CAPITAL INFLOW BIGGEST CONCERN / GOVT PLANS TO BORROW P1 B THIS YEAR

MANILA, JANUARY 21, 2013 (PHILSTAR) By Prinz P. Magtulis - Capital inflows continue to be the biggest concern of the Bangko Sentral ng Pilipinas (BSP), which ahead of its policy meeting this week, reiterated the economy remains on good footing without the need for further monetary support.

“The strong economic growth was achieved with inflation remaining low and stable. This tells us that our monetary policy settings remain supportive of non-inflationary economic growth,” BSP Governor Amando Tetangco Jr. told the banking community last Friday.

“Now, our challenge is dealing with this apparent success. In particular, surges in capital inflows,” he added.

BSP’s policymaking Monetary Board will conduct its first rate meeting for the year on Jan. 24 with analysts expecting no changes to the overnight borrowing and lending rates of 3.5 percent and 5.5 percent, respectively.

Rates were slashed four times last year, lowering bank loan rates to encourage more lending and boost consumption and investment. As a result of the country’s strong fundamentals however, foreign investors swamped local financial markets worrying regulators.

“The biggest concern now remains to be capital inflows as there is a natural attraction to the Philippine financial markets,” BSP deputy governor Diwa Guinigundo told reporters.

BSP, he said, has remained “vigilant” against possible asset bubble formation, overheating or excessive peso appreciation, all of which are caused by speculative inflows seen detrimental to the economy.

Tetangco acknowledged some inflows could be driven by speculation of more gains in the financial markets, thus causing volatility. BSP, he said, has approached the matter with “great care and balance.”

“A balance to contain speculative actions but not to discourage investments … And balance to maintain financial and macroeconomic stability, but not to stifle competition and growth,” he explained.

“The issue here is not individual risks of products and transactions. Instead, it is about the risks to the system from the possible build-up of risks – risks that could eventually spill over across stakeholders, products, transactions and sub-markets,” he pointed out.

Due to these worries, macroprudential measures were put in place last year by BSP, including a ban on foreign funds in special deposit accounts, tighter real estate exposure computations and a cap on banks’ non-deliverable forwards to begin on March.

For Guinigundo, BSP has done enough, at least for now. “We do not see any evidence we should act more decisively at this point,” he stressed.

Guinigundo said the economy has increased its growth potentials and can, therefore, “very well absorb” the amount of money flowing in the system, at this point.

Sought for comment, DBS economist Eugene Leow ruled out a rate cut in the coming meeting and instead said more capital flow measures could be underway as the peso continues to strengthen.

“Coping with the excessive inflows remains the key challenge,” he said in an e-mail. A strong peso trims the value of dollar export earnings and remittances from overseas Filipinos.

Nomura Singapore Ltd. economist Euben Paracuelles agreed, saying it has been clear the “BSP will not hesitate to use macroprudential tools when it is deemed necessary.”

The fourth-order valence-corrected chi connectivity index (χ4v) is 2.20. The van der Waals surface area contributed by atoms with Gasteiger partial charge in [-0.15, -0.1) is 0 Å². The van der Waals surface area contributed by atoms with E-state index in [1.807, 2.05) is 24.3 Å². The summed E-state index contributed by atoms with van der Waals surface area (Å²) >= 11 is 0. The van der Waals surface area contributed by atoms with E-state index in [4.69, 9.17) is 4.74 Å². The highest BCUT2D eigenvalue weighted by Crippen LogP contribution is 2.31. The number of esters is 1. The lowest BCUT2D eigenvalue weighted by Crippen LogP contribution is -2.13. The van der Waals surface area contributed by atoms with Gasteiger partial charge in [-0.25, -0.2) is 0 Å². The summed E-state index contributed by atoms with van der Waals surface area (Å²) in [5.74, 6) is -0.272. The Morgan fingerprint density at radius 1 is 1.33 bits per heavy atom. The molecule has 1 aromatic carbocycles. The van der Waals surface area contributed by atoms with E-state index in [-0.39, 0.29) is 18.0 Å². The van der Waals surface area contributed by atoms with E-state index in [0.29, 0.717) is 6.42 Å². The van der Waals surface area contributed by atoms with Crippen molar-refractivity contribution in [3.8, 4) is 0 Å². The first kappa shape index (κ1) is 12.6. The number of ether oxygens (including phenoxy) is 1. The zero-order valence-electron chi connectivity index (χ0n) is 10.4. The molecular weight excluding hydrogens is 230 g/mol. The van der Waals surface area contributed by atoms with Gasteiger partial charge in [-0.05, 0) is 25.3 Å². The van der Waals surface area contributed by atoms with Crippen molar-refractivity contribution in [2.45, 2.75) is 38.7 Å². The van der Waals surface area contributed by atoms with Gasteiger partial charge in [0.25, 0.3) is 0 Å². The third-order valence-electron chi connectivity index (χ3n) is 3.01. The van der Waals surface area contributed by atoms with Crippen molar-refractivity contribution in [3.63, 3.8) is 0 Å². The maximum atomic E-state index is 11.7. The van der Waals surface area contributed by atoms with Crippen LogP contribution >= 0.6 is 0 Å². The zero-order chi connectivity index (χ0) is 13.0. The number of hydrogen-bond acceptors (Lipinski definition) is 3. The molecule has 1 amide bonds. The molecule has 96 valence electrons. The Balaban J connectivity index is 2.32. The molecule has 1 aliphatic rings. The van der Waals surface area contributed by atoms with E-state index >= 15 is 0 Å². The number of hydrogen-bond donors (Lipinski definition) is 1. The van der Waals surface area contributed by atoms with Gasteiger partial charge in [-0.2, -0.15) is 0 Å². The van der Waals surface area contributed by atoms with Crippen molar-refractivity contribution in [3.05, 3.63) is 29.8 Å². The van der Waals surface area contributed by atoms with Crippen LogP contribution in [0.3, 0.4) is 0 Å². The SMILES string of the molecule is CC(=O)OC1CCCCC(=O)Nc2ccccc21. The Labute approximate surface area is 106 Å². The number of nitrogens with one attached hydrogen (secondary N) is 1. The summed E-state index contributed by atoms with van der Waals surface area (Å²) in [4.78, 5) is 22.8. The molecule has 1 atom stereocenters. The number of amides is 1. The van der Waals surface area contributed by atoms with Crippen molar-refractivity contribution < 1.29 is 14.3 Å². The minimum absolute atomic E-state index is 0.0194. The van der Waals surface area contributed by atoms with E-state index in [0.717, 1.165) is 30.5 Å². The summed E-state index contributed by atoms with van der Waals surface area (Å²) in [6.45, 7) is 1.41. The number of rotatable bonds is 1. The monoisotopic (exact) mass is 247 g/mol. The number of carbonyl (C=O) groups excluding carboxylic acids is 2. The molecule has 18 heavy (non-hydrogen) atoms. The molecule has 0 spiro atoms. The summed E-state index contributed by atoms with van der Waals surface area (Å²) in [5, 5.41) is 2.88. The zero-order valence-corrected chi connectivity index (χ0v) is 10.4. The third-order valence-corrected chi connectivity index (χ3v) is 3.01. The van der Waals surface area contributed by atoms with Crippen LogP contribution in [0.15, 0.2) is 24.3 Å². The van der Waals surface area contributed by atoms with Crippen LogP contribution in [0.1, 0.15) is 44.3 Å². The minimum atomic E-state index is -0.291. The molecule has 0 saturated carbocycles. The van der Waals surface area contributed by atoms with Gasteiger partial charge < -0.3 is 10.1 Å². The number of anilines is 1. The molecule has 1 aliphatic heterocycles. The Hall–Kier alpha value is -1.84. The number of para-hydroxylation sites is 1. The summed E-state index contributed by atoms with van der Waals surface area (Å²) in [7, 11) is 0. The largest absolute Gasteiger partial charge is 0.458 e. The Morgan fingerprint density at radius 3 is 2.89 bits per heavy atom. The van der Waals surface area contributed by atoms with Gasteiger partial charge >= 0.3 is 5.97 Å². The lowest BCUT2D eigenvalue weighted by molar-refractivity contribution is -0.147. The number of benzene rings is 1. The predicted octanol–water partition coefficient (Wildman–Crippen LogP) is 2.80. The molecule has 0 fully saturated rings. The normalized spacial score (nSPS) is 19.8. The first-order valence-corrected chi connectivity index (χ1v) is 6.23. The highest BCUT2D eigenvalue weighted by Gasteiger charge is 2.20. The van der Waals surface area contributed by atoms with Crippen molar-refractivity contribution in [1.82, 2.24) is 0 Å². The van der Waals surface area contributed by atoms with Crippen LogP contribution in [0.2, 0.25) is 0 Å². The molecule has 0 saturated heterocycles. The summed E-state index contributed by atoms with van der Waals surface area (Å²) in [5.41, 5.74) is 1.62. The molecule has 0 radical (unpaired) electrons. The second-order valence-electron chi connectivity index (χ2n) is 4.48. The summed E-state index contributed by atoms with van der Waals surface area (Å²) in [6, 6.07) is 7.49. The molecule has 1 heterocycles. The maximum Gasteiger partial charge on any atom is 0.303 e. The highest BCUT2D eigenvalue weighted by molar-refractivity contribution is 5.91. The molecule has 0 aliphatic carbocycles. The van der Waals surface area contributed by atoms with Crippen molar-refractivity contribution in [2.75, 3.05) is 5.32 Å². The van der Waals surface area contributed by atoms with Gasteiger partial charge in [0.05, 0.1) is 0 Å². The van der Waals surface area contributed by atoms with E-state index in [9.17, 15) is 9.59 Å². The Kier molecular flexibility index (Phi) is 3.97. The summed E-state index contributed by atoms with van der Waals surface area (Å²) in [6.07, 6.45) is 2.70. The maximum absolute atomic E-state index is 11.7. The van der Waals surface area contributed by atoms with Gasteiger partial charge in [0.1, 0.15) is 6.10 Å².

Gov’t plans to borrow $1 B this year By Zinnia B. dela Peña (The Philippine Star) | Updated January 21, 2013 - 12:00am


                        [PHOTO - Purisima ]

MANILA, Philippines - The government is planning to borrow up to $1 billion to service debt requirements this year, according to Monetary Board sources.

Sources said the Department of Finance (DOF) has already conveyed to the Bangko Sentral ng Pilipinas (BSP) its plan to borrow but did not say whether it would tap the domestic or overseas debt market.

When asked to confirm this, Finance secretary Cesar V. Purisima merely said the government would continue its liability management program to take advantage of the low interest rate environment.

The BSP approves all foreign borrowings of both the public and private sectors.

Since it took over in 2010, the Aquino administration has stepped up efforts to reduce the government’s borrowing cost, lengthen the maturities of its outstanding debt, and reduce the bunching up of maturities to help cushion the economy from fluctuating foreign exchange rates.

Purisima said the government would continue to take advantage of market opportunities to lengthen the maturity profile of both domestic and external debt.

The government’s liability management program is aimed at boosting the country’s peso portfolio while at the same time reducing the foreign currency component of its debt.

While borrowing dollars from local banks will help the central bank manage the foreign exchange better, the Aquino administration still wants to keep the Philippines on the radar of foreign investors.

The Philippines sold $1 billion worth of 10-year peso-denominated bonds overseas in September 2010 and raised

$1.25 billion from an offer of 25-year similar notes in January 2011.

While the government’s budget deficit has been on a downward trend, the country needs to continue borrowings as expected revenues from tax collections may not be enough to fund total expenditures.

Gross borrowings grew 56.2 percent in the first nine months of 2012 to P601.04 billion. The bulk of the amount or P503.61 billion came from the domestic market while the remaining P97.43 billion came from foreign lenders.

Government officials earlier said this year’s borrowing program would increase the national government debt to P5.78 trillion.


Chief News Editor: Sol Jose Vanzi

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